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Art History Unit 1/2 Midterm Review
Terms in this set (34)
State-sanctioned art created in the "official" art style established by the French academy
Large-scale painting depicting mythological or religious subject matter, important political figures, or historical battle scenes (Romans of The Decadence, Thomas Couture)
Radical artists who made intentional breaks with traditional styles and techniques in order to push artistic thinking and challenge society
Challenging tradition and inventing new artistic styles and methods
A movement in the mid 19th century, in which artists committed themselves to depicting the observable realities of modern life (Burial at Ornans, Gustav Courbet)
A painting style in the mid 19th century, in which artists attempt to capture the spontaneous optical experience of a changing movement (outdoor light, shows group settings, VERY spontaneous)
French for "in the open air", refers to the impressionist characteristic of taking a canvas outside and painting a scene on the spot
Japanese woodblock prints, became influential to avant-garde painting of the late 19th century
Japanese inspired elements in Western art
Identifies a broad reaction against impressionism in avant-garde painting of late 19th century and early 20th
The desire to create a new, original, and personal artistic style
Art that is unconcerned with the literal depiction of things from the visible world
The painting is composed of tiny dots of pure colors that are meant to mix optically
Art in which conveying the intensity of an artist's feelings overrides the need to remain truthful to the natural appearance (Van Gogh)
Acid color scheme
Placing intensely contrasting colors next to each other to create a garish visual effect
Artists turned away from depictions of optical reality and inward to the depiction of their own fantasies and dreams
Artists depict observable realities of modern life. Courbet's "Burial at Ornans" differed from academic art because he did not show a historical picture or use traditional stances in the characters, but rather he depicted real people in his life with a scene relatable to modern life
What is the realist art movement all about?
Olympia depicted a flawed woman, a prostitute, in a dark old room. It was controversial because it did not show the nude as traditionally done, and Olympia did not look as welcoming and beautiful
What aspects of "Olympia" make it a modernist painting?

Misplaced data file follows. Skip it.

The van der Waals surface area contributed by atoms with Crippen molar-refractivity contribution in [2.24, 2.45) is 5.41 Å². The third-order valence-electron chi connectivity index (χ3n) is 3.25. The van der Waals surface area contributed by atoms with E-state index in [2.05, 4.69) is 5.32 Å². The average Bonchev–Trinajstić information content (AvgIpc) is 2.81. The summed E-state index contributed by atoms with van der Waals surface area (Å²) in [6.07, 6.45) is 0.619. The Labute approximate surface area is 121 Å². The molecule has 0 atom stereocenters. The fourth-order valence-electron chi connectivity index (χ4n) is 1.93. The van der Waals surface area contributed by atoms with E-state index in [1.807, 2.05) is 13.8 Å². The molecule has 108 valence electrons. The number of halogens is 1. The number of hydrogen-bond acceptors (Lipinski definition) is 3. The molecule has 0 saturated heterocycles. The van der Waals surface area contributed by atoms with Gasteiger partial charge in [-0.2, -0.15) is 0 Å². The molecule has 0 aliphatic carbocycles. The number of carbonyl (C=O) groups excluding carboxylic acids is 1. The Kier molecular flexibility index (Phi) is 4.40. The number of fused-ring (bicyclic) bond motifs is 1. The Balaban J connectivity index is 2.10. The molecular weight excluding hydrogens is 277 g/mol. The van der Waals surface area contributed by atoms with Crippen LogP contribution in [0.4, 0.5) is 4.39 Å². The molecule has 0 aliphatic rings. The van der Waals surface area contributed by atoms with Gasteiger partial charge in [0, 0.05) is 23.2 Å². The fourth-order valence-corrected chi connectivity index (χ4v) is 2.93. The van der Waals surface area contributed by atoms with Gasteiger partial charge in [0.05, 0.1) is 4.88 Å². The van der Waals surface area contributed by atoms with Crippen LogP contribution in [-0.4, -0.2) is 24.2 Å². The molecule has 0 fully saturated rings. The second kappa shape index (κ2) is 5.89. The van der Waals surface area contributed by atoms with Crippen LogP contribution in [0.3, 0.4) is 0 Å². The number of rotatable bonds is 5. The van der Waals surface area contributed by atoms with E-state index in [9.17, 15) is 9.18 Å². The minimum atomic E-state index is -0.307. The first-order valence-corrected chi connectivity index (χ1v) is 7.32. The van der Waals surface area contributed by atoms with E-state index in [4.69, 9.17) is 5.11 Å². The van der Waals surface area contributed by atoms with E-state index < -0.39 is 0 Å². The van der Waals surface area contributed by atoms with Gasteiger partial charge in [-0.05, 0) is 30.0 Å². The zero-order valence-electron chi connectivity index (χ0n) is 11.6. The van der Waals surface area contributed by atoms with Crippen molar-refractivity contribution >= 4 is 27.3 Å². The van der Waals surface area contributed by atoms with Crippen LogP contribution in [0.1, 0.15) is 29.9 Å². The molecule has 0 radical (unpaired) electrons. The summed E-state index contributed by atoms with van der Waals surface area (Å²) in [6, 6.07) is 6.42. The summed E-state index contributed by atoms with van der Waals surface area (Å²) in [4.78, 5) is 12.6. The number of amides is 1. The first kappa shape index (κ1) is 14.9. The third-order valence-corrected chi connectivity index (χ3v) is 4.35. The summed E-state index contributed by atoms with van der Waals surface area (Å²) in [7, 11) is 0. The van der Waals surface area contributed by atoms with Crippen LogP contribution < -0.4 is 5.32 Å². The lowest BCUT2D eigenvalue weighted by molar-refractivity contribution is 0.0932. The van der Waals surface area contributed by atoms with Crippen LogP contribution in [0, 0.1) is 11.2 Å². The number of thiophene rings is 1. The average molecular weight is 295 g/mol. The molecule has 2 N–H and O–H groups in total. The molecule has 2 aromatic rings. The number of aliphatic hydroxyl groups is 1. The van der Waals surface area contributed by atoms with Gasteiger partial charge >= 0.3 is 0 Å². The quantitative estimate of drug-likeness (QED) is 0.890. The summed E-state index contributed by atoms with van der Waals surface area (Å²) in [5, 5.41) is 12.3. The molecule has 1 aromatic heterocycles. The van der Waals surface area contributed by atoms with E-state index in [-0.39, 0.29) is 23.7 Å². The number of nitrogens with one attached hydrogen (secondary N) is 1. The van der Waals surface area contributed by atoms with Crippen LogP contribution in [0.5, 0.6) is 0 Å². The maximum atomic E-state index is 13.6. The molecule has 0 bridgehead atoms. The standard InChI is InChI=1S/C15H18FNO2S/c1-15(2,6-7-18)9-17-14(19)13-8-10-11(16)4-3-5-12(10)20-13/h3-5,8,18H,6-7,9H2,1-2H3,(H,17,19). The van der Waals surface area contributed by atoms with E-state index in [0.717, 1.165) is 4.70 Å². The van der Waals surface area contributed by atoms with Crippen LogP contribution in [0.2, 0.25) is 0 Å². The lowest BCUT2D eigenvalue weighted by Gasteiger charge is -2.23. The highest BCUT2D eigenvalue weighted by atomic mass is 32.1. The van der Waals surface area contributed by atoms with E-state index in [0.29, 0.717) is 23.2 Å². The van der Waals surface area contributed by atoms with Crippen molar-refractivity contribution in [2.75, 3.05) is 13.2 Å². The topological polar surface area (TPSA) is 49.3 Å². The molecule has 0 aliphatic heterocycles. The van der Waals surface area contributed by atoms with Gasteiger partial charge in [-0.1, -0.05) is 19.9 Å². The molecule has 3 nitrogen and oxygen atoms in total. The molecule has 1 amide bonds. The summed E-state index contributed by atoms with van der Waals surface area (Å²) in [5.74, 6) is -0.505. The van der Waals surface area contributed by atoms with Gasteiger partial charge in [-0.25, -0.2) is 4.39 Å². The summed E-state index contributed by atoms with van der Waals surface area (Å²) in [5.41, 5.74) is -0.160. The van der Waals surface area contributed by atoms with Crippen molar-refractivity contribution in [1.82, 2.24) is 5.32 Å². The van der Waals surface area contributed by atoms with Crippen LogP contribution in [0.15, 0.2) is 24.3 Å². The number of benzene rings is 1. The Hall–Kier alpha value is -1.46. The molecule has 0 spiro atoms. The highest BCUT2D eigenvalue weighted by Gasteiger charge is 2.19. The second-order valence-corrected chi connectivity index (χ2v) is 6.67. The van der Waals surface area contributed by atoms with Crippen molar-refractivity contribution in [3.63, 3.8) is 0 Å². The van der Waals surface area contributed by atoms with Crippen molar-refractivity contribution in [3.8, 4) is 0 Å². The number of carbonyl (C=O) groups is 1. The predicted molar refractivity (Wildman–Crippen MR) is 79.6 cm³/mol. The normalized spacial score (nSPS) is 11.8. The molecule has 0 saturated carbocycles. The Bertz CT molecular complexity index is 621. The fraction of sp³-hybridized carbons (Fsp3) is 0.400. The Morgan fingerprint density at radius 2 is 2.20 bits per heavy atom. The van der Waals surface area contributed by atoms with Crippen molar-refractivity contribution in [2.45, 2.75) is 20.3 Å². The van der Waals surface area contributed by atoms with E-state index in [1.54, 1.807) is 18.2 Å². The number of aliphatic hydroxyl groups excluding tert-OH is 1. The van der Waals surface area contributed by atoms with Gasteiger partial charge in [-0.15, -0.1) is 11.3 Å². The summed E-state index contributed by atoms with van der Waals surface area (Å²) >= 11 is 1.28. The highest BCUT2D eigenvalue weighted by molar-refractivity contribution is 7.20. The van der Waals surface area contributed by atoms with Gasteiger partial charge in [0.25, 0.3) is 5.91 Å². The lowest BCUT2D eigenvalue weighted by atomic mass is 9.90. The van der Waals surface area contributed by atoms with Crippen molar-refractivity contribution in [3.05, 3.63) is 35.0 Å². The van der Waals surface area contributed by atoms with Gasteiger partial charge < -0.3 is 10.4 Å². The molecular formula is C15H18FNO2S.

Optical experience of light and air (outdoor light), a sense of motion and spontaneity, casual scenes of modern city life and middle and working class leisure
What are the three themes of impressionism?
The fact that there is a woman working is a huge part in showing modernity. She seems to be getting a man a drink and her faced says that what the man is saying to her is not respectful
What are some ways "A Bar at Folies-Beregere" expresses modernity?
The art shows sharp lines and 2-D figures. The prints looked as if they told the story of a poem. Simple lines and edges, as well as patterns and prints in both drawings
Why were late 19th century artists drawn to the aesthetics of Japanese art?
Similar colors are used in both and there is a group setting shown, but there is no spontaneous movement
How is Georges Seurat's "A Sunday Afternoon on the Island of La Grande Jatte" similar to, but ultimately different from traditional Impressionist paintings?
Expressionism conveys inner feelings. Van Gogh cares more about his feelings being shown in his work than nature. Gauguin's paintings have aspects of expressionism because they have unrealistic aspects to them and use very bright colors.
What is the difference between expressionism and impressionism?
"the dismantling of space"
Increasing focus on flatness of painting
He focused on "the truth" in art. He didn't want to trick his viewers into believing what he painted is real. He was interested in the optical experience of 3D space.
Why did early modern artists like Paul Cezanne become interested in the idea of "dismantling of space"? How do we see this in his 'Still Life with Basket of Apples"?
La belle époque
"The beautiful age" the optimistic first decade and a half of the 20th century in Europe
A common art historical subject in which an idealized landscape is populated with figures who portray mythological or poetic themes
A painting of a lone male figure, often in a studio pose
"wild beasts" an early 20th century painting style characterized by the wild use of color
Salon d' Automne
An annual exhibition of experimental art established by avant-garde artists
An interest in the artistic styles of so called "primitive" cultures, like the tribal cultures in Africa and the Pacific Islands
Erotic images of Middle Eastern Harem women
The artist uses parts of traditional style art as inspiration but alters them to be much different than the original art pieces. The human nude is very prominent. The colors and lines are very abstracted.
What does it mean when an artist "dialogs with art historical tradition"? How is this shown in "The Joy of Life" by Matisse?
It was "pure and untainted" by Academic rules. Blue nude is depicted in nature on the ground with more geometric like features
Why were avant-garde artists drawn to the art forms of so-called "primitive" cultures? How is this seen in "Blue Nude" by Henri Matisse?
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